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Manumā ship eight tries to South China in opening loss

Manumā Samoa had a big loss in their first ever Global Rapid Rugby fixture, going down 52-27 to the South China Tigers on Saturday night.

The match was played at HBF Stadium in Perth despite technically being a home match for the Manumā, who will try to pick themselves up before playing the Western Force at Apia Park next Saturday.

Second five D’Angelo Leuila knocked over the first points in Manumā Samoa history with a penalty to give his side the lead.

But it was South China who got the first try, with skipper Josh Dowsing dotting down in the corner in the 12th minute.

Manumā retook the lead about ten minutes later, as lock Theodore McFarland finished off a lineout drive out wide.

The Savai’i Vikings lock was a standout in Super 9 last year, and continued that form in an outstanding first half.

But it was the Tigers who scored next after Manumā openside flanker Oneone Faafou Soisoi picked up a yellow card for cynically not rolling away at a ruck hot on defence.

Soon after winger George Watkins went over to make it 12-8 to South China.

Theodore McFarland did tremendously to win the restart cleanly for Samoa and get them straight into the 22.

Manu Samoa prop Alofaaga Sao crashed over the tryline from the very next phase before D’Angelo Leuila made it 15-12 with the conversion.

McFarland then won a penalty for holding onto the ball at the breakdown, allowing Leuila to extend the lead with a penalty.

Oneone Faafou Soisoi then returned to the field, but he couldn’t help his teammates keep the Tigers out before halftime.

Their scrum dominated all game, and the setpiece provided a good platform inside the 22 metre line for fullback Nathan de Thierry to insert himself into a backline move and score.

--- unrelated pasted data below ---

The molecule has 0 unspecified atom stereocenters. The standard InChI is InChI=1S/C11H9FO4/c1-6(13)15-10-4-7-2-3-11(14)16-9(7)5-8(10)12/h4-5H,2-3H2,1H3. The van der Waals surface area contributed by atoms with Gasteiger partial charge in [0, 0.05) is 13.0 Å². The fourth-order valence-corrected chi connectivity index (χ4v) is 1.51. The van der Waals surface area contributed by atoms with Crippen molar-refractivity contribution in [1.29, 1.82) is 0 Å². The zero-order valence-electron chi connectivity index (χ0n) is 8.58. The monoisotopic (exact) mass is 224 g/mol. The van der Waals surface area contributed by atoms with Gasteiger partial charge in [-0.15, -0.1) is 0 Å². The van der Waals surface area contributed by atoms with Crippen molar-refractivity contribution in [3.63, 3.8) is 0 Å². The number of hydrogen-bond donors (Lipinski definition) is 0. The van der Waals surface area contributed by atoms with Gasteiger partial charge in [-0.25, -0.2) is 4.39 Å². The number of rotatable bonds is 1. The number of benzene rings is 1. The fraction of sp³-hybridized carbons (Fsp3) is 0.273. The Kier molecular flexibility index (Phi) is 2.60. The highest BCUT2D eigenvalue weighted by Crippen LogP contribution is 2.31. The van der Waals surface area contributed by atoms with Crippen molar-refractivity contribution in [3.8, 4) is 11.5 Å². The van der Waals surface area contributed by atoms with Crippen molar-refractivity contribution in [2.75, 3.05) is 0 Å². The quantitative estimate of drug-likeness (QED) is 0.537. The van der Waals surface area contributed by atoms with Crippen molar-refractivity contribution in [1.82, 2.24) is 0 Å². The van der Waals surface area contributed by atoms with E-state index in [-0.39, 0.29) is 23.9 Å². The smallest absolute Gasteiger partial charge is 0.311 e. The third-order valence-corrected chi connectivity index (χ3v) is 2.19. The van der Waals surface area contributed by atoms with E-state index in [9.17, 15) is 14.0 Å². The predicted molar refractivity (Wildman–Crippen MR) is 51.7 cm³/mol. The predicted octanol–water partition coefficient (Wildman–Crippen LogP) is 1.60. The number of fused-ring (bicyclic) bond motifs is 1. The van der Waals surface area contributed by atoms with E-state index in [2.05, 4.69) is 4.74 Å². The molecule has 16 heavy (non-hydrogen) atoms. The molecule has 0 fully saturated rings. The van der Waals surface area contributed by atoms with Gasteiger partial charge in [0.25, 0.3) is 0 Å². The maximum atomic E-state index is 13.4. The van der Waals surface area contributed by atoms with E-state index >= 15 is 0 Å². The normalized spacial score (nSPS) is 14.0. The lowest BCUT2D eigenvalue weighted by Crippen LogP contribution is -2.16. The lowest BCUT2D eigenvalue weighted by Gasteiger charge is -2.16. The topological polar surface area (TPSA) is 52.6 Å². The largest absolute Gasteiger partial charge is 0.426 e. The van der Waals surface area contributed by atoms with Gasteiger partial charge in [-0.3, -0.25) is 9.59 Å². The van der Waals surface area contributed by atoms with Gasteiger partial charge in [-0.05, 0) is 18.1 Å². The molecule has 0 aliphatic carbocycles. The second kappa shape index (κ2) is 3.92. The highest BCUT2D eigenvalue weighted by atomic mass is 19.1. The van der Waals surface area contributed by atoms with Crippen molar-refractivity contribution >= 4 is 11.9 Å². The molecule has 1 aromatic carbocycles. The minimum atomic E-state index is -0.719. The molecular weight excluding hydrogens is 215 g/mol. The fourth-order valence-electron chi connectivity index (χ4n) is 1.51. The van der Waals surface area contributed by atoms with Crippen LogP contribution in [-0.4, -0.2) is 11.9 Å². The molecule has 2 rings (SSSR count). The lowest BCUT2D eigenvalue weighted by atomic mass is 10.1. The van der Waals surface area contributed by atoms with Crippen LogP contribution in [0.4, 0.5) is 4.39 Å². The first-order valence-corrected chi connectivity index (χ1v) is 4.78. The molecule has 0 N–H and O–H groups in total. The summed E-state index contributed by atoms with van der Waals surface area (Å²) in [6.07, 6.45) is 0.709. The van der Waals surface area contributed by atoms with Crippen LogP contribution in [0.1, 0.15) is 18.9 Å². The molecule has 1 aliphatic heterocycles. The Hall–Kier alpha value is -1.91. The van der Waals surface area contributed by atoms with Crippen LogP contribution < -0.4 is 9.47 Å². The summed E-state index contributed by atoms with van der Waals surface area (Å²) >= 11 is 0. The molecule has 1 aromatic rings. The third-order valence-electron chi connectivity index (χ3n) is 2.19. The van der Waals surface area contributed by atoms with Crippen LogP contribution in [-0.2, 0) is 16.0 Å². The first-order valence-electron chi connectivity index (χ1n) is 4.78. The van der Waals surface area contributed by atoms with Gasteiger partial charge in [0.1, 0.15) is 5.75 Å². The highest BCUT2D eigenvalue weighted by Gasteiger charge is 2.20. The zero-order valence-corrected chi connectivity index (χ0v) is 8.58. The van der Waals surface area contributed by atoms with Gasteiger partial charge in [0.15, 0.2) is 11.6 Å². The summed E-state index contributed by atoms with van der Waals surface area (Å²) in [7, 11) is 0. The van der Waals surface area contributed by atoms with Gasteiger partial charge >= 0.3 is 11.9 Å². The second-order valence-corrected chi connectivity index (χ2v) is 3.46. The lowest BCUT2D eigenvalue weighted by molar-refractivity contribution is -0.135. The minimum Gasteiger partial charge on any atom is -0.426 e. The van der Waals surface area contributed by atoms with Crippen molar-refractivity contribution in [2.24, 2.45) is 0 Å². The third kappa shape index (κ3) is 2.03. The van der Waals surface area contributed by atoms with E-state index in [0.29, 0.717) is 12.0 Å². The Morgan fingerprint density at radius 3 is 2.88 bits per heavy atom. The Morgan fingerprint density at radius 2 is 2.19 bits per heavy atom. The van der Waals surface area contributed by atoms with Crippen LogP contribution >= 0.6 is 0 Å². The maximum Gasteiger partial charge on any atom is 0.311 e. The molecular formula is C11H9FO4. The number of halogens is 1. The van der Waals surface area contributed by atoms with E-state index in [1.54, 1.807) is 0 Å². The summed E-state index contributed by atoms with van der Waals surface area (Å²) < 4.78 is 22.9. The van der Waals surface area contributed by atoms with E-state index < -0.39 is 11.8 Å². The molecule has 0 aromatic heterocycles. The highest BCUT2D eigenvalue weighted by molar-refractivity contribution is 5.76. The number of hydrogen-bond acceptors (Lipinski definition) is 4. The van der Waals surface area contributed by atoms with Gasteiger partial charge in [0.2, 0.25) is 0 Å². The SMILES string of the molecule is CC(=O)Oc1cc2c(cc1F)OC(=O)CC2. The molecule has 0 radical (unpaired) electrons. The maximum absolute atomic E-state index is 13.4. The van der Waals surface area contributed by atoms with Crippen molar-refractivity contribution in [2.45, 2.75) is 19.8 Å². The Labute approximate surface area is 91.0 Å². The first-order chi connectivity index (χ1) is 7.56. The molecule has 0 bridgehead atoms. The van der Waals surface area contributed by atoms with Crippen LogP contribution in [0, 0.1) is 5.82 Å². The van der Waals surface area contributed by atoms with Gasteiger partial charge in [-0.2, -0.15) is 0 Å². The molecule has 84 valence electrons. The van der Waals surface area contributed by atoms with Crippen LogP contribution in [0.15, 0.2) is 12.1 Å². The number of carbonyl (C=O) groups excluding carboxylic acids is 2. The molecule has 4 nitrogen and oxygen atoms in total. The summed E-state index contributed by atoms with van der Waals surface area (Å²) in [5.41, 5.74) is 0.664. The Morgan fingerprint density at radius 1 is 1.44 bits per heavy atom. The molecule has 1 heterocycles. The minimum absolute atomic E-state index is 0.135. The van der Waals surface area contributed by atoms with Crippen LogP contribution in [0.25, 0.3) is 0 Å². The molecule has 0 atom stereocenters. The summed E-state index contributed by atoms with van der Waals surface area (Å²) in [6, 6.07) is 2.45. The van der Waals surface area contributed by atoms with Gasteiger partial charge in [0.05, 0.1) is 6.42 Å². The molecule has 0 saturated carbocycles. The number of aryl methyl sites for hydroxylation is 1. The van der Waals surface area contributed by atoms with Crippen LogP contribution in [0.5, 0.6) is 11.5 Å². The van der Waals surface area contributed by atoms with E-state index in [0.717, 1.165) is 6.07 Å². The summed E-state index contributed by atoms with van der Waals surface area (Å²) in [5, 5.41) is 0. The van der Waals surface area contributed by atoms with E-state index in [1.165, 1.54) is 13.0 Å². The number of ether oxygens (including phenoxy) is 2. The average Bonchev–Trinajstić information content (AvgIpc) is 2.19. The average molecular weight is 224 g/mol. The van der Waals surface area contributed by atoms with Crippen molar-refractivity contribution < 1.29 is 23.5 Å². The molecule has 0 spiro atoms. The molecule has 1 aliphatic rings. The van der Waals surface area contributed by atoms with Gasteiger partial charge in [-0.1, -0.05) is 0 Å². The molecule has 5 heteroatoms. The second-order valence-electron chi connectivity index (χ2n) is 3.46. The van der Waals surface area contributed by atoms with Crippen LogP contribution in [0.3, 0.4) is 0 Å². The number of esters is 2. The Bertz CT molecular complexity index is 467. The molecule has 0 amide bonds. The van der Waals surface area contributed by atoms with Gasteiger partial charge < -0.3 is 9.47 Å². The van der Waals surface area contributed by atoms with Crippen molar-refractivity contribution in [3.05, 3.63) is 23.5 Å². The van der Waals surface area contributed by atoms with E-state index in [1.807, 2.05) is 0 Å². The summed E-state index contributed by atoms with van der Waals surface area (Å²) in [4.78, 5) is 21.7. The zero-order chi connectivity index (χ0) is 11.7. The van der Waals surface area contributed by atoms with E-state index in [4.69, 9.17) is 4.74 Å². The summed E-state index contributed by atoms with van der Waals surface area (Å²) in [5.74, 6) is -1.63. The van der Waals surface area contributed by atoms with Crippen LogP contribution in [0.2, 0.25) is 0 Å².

Manumā led by one at the break, but for whatever reason they largely faltered after halftime, especially on defence.

A poor decision to try and attack from deep gave the Tigers an attacking lineout 10 metres from the tryline, and they scored with four minutes played in the second period through lock Mark Prior.

One of the rule variations in Global Rapid Rugby is the automatic nine-point power try for continuous attacking moves that start inside a team’s own defensive 22.

Manumā scored the first such try of the season through some classic attacking rugby; a skip pass by captain Patrick Fa’apale gave winger Tila Mealoi room to set Malu Falaniko free with an offload.

He found Oneone Faafou Soisoi running a good supporting line to put the Manumā back in front, 27-24.

From that try in the eighth minute after halftime it was largely one-way traffic though, as Nathan de Thierry was able to pierce some average defence for his second try.

Samoa had a crack at another power try, advancing up the field and earning a couple penalties from which they opted to scrum inside the 22 metre line.

The gamble didn’t pay off though, as South China won a penalty at scrum-time and quickly turned defence into attack.

They continued to put Manumā under pressure through the setpiece, forcing a couple of penalties close to the tryline.

Referee Nick Briant would certainly have been considering a penalty try, but the Tigers scored anyway, with Luke van der Smit crossing off the back of a pushover scrum to put his side two scores ahead with less than eight minutes left.

Any hopes of a comeback were dashed when Josh Dowsing got his second try from close range, and hooker Callum Smith blew the score out even more with a try on fulltime.

The Manumā were in the contest for much of the game, but will be disappointed with their defensive efforts having conceded eight tries to the three they scored.

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